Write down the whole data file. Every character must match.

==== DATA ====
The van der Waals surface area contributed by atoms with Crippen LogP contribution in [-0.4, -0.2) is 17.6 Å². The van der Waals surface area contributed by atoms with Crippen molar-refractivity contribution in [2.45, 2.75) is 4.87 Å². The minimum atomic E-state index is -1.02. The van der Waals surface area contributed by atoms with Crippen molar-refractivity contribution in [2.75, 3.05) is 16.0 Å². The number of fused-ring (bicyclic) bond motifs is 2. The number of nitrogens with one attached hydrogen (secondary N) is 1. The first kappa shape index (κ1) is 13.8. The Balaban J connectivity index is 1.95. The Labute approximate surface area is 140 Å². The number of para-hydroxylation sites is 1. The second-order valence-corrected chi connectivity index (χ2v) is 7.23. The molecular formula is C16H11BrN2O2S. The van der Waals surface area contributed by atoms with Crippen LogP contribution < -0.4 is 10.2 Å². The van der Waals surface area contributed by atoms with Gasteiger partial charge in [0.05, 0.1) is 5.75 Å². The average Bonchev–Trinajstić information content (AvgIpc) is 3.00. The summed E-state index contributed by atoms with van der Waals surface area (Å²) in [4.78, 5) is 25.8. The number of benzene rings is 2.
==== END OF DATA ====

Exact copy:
The van der Waals surface area contributed by atoms with Crippen LogP contribution in [-0.4, -0.2) is 17.6 Å². The van der Waals surface area contributed by atoms with Crippen molar-refractivity contribution in [2.45, 2.75) is 4.87 Å². The minimum atomic E-state index is -1.02. The van der Waals surface area contributed by atoms with Crippen molar-refractivity contribution in [2.75, 3.05) is 16.0 Å². The number of fused-ring (bicyclic) bond motifs is 2. The number of nitrogens with one attached hydrogen (secondary N) is 1. The first kappa shape index (κ1) is 13.8. The Balaban J connectivity index is 1.95. The Labute approximate surface area is 140 Å². The number of para-hydroxylation sites is 1. The second-order valence-corrected chi connectivity index (χ2v) is 7.23. The molecular formula is C16H11BrN2O2S. The van der Waals surface area contributed by atoms with Crippen LogP contribution < -0.4 is 10.2 Å². The van der Waals surface area contributed by atoms with Gasteiger partial charge in [0.05, 0.1) is 5.75 Å². The average Bonchev–Trinajstić information content (AvgIpc) is 3.00. The summed E-state index contributed by atoms with van der Waals surface area (Å²) in [4.78, 5) is 25.8. The number of benzene rings is 2.